The Philippines (Finally) Has Surface-to-Air Missiles
The Philippines can now truly create deterrence in the West Philippine Sea. For the first time in history, the country has acquired Mistral Mk 3 (M3) surface-to-air missiles (SAM), which will be mounted on the navy’s flagship warships: The BRP Jose Rizal (FF-150) and BRP Antonio Luna (FF-151). Mistral 3 or M3 is the latest variant of the missile, released in 2019. The Philippines is one of the few countries to acquire it.
The missile acquisition is part of the Frigate Acquisition Project awarded to MBDA Missile Systems, a European arms manufacturing company. Mistral is one of its seven types of SAMs.
The acquisition reportedly cost the Philippines P600 million, according to a Rappler report.
What is the Mistral?
The Mistral is an infrared-homing air defense missile that can be mounted on warships and aircraft such as fighter jets and helicopters. It is a short-range missile with an effective firing range of up to six kilometers.
But according to the missile’s manufacturer, the Mistral 3 is a more advanced variant.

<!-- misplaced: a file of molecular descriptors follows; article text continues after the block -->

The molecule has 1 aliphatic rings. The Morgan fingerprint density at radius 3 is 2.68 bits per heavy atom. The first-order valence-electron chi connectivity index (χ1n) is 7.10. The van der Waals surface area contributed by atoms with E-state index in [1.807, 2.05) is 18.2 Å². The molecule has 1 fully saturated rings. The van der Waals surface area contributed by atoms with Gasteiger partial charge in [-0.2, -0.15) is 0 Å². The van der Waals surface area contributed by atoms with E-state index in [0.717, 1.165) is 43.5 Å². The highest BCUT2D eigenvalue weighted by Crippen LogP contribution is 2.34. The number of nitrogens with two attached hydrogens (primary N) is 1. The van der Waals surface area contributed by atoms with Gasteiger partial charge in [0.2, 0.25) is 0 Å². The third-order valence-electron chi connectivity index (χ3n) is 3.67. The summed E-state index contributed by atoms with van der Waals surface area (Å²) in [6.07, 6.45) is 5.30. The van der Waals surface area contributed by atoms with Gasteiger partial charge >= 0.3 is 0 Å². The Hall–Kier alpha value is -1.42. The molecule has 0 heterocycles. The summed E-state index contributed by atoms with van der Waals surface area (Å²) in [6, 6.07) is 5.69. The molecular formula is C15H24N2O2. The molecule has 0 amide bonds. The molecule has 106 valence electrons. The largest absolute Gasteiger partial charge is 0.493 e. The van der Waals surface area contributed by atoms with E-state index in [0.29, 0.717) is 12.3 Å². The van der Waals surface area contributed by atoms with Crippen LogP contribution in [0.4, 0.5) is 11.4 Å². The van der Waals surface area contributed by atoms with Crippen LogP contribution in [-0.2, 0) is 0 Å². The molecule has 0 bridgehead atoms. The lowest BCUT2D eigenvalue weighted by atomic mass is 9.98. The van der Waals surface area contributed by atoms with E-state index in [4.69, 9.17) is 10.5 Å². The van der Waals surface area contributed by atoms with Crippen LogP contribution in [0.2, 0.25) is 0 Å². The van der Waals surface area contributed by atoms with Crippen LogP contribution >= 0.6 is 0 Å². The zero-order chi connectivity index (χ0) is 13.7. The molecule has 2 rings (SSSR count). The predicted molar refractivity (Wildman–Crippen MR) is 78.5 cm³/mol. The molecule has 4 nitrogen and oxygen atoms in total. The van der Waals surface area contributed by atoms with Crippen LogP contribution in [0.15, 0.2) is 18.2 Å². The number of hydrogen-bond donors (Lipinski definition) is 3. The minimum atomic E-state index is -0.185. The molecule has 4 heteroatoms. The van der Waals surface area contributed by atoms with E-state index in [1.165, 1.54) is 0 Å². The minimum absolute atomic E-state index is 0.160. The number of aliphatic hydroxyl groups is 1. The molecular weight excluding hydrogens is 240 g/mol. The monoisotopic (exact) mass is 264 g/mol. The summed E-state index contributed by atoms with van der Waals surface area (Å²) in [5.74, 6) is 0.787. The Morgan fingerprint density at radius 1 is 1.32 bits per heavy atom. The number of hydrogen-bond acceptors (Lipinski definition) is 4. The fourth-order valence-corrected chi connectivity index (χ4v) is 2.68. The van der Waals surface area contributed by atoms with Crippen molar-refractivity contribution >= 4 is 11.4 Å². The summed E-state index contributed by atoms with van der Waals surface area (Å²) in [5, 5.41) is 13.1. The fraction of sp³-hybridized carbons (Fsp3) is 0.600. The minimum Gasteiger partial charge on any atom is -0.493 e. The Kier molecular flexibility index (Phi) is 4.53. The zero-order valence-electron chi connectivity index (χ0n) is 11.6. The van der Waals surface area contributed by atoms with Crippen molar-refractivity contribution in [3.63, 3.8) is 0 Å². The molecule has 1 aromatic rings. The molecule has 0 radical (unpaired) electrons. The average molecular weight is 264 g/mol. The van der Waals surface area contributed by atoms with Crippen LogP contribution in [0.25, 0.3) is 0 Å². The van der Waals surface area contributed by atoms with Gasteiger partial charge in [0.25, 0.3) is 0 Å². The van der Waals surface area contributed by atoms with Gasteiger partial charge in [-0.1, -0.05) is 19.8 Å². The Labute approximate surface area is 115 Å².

“The Mistral 3 missile, currently in service with the French forces, is an air defense missile equipped with an infrared imaging seeker and advanced image processing capabilities. This allows it to engage low thermal signature targets such as UAVs, turbojet-powered missiles, and fast craft at long range while offering excellent resistance to countermeasures.”
In November 2020, MBDA demonstrated the increased capabilities of the Mistral 3 missile by successfully intercepting a moving target at a range of over seven kilometers.
The missile is 1.86 meters in length and can be made man-portable, which means it can be carried by soldiers. It is a threat to low-flying aircraft that pose threats to surface-based positions.
Missiles will improve the Navy’s capabilities
According to the chief of the Naval Public Affairs Office Cmdr. Benjo Negranza, the Mistral SAMs are part of the Frigate Acquisition Project awarded to MBDA.
“Surface-to-air missiles are among the primary weapons of FF150 and FF151 that bolsters the Philippine Navy's anti-air warfare capability,” Negranza said in a statement.
“The arrival of these missiles will greatly capacitate our [Jose Rizal-class] frigates in the conduct of their maritime operations,” he added.
The Mistral entered production in 1989 and is now deployed in various forms by 37 armed forces of 25 countries including Singapore, South Korea, Spain, New Zealand, Finland, France, Hungary, Norway, Venezuela, Indonesia, and Brazil.